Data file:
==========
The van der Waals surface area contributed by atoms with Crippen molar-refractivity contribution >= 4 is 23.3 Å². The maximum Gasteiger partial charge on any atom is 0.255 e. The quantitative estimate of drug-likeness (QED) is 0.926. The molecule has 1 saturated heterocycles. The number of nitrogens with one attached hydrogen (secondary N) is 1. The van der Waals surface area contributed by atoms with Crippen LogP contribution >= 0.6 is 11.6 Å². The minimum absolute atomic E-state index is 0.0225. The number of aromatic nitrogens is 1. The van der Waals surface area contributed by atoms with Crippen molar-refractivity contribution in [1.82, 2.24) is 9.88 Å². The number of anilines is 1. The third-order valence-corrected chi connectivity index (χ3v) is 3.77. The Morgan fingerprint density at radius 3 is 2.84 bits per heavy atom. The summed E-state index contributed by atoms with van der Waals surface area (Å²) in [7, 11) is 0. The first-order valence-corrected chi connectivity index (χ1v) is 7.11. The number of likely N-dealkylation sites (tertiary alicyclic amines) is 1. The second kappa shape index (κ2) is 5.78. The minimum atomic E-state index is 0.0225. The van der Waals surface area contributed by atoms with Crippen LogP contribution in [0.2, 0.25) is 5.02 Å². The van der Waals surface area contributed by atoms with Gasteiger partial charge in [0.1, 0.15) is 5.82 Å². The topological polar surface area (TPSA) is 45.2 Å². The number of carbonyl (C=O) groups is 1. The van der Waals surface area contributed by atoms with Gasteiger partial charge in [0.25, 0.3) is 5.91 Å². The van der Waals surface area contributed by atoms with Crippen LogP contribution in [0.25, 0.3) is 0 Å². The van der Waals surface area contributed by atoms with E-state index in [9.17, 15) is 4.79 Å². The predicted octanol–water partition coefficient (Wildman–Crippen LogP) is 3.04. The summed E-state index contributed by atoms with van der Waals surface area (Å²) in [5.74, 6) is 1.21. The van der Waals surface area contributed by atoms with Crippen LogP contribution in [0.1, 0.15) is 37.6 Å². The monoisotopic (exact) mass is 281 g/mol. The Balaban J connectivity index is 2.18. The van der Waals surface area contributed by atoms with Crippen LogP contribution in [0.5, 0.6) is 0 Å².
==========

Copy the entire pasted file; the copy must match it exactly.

The van der Waals surface area contributed by atoms with Crippen molar-refractivity contribution >= 4 is 23.3 Å². The maximum Gasteiger partial charge on any atom is 0.255 e. The quantitative estimate of drug-likeness (QED) is 0.926. The molecule has 1 saturated heterocycles. The number of nitrogens with one attached hydrogen (secondary N) is 1. The van der Waals surface area contributed by atoms with Crippen LogP contribution >= 0.6 is 11.6 Å². The minimum absolute atomic E-state index is 0.0225. The number of aromatic nitrogens is 1. The van der Waals surface area contributed by atoms with Crippen molar-refractivity contribution in [1.82, 2.24) is 9.88 Å². The number of anilines is 1. The third-order valence-corrected chi connectivity index (χ3v) is 3.77. The Morgan fingerprint density at radius 3 is 2.84 bits per heavy atom. The summed E-state index contributed by atoms with van der Waals surface area (Å²) in [7, 11) is 0. The first-order valence-corrected chi connectivity index (χ1v) is 7.11. The number of likely N-dealkylation sites (tertiary alicyclic amines) is 1. The second kappa shape index (κ2) is 5.78. The minimum atomic E-state index is 0.0225. The van der Waals surface area contributed by atoms with Crippen LogP contribution in [0.2, 0.25) is 5.02 Å². The van der Waals surface area contributed by atoms with Gasteiger partial charge in [0.1, 0.15) is 5.82 Å². The topological polar surface area (TPSA) is 45.2 Å². The number of carbonyl (C=O) groups is 1. The van der Waals surface area contributed by atoms with Gasteiger partial charge in [0.25, 0.3) is 5.91 Å². The van der Waals surface area contributed by atoms with Crippen LogP contribution in [0.25, 0.3) is 0 Å². The van der Waals surface area contributed by atoms with E-state index in [9.17, 15) is 4.79 Å². The predicted octanol–water partition coefficient (Wildman–Crippen LogP) is 3.04. The summed E-state index contributed by atoms with van der Waals surface area (Å²) in [5.74, 6) is 1.21. The van der Waals surface area contributed by atoms with Crippen LogP contribution in [0.1, 0.15) is 37.6 Å². The monoisotopic (exact) mass is 281 g/mol. The Balaban J connectivity index is 2.18. The van der Waals surface area contributed by atoms with Crippen LogP contribution in [0.5, 0.6) is 0 Å².